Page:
The carcass of an Asian elephant was discovered last week in the forests of Xishuangbanna, an autonomous prefecture in the south of Yunnan province. The elephant had been beheaded and its tusks stolen, according to NetEase.
In China, Asian elephants can only survive in the prefectures of Xishuangbanna, Simao and Licang of southern Yunnan. Due in part to rapidly growing human populations, however, they are threatened by extinction in the wild. Currently, between 25,600 and 32,750 of such animals live in the wild in total, WWF estimates.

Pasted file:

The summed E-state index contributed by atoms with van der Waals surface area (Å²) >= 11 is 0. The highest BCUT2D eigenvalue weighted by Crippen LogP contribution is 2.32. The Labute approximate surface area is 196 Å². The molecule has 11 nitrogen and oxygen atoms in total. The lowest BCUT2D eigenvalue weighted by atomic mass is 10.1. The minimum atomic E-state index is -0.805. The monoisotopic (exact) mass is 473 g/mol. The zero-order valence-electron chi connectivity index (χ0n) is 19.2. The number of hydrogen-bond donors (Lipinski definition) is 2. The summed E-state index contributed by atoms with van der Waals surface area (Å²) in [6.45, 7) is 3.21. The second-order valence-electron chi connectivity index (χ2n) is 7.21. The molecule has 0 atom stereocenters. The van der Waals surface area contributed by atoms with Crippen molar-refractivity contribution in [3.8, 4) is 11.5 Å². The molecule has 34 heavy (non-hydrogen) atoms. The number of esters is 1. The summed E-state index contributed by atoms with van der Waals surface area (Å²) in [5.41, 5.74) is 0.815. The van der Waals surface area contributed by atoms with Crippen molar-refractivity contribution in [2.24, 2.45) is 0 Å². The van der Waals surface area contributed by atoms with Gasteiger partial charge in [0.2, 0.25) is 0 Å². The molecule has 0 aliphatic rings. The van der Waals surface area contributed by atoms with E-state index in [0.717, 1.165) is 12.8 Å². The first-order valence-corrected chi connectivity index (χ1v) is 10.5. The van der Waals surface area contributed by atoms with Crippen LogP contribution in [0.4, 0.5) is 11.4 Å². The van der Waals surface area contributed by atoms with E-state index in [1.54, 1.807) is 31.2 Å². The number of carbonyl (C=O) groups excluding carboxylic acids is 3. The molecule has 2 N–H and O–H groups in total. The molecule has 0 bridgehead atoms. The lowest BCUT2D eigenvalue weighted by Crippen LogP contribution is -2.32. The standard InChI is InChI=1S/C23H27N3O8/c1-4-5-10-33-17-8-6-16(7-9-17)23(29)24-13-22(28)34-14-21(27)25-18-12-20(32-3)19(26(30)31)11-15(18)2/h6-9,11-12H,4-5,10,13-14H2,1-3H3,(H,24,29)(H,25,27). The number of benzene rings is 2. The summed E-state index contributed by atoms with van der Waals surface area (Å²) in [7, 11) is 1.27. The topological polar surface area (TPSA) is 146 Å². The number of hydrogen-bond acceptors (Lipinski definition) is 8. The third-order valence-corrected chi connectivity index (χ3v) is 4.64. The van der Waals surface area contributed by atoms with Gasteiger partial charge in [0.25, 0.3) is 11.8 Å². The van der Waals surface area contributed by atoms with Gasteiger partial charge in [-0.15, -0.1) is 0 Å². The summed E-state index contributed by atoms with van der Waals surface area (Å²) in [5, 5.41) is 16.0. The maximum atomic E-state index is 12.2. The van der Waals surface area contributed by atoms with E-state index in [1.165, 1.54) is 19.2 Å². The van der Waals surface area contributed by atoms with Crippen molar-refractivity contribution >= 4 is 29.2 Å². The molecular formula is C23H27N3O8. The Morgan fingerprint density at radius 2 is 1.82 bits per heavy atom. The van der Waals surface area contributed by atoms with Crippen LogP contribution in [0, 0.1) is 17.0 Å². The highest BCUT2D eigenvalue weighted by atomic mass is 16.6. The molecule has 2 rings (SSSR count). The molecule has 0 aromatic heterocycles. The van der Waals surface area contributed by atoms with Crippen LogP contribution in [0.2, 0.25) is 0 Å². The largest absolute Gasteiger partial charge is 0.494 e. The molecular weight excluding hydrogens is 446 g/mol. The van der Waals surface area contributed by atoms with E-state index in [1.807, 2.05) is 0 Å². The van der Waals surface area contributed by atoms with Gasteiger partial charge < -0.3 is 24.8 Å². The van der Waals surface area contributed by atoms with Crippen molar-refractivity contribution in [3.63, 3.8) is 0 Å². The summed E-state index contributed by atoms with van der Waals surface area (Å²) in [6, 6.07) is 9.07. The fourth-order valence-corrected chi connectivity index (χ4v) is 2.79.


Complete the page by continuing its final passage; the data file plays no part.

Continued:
The Asian elephant is generally smaller than the African elephant, with the average bull weighing around 5.4 tons. Poaching is aimed exclusively at the males, as only male Asian elephants have tusks.
While the killing of Asian elephants for ivory remains a serious problem in China, most illegal ivory moving across the country tends to come from African sources.
A New York Times article from 2012 grimly explained that Africa’s elephants are “being slaughtered at the highest rate in two decades,” creating a “trail of blood” from Africa to “Chinese showrooms and private collections.”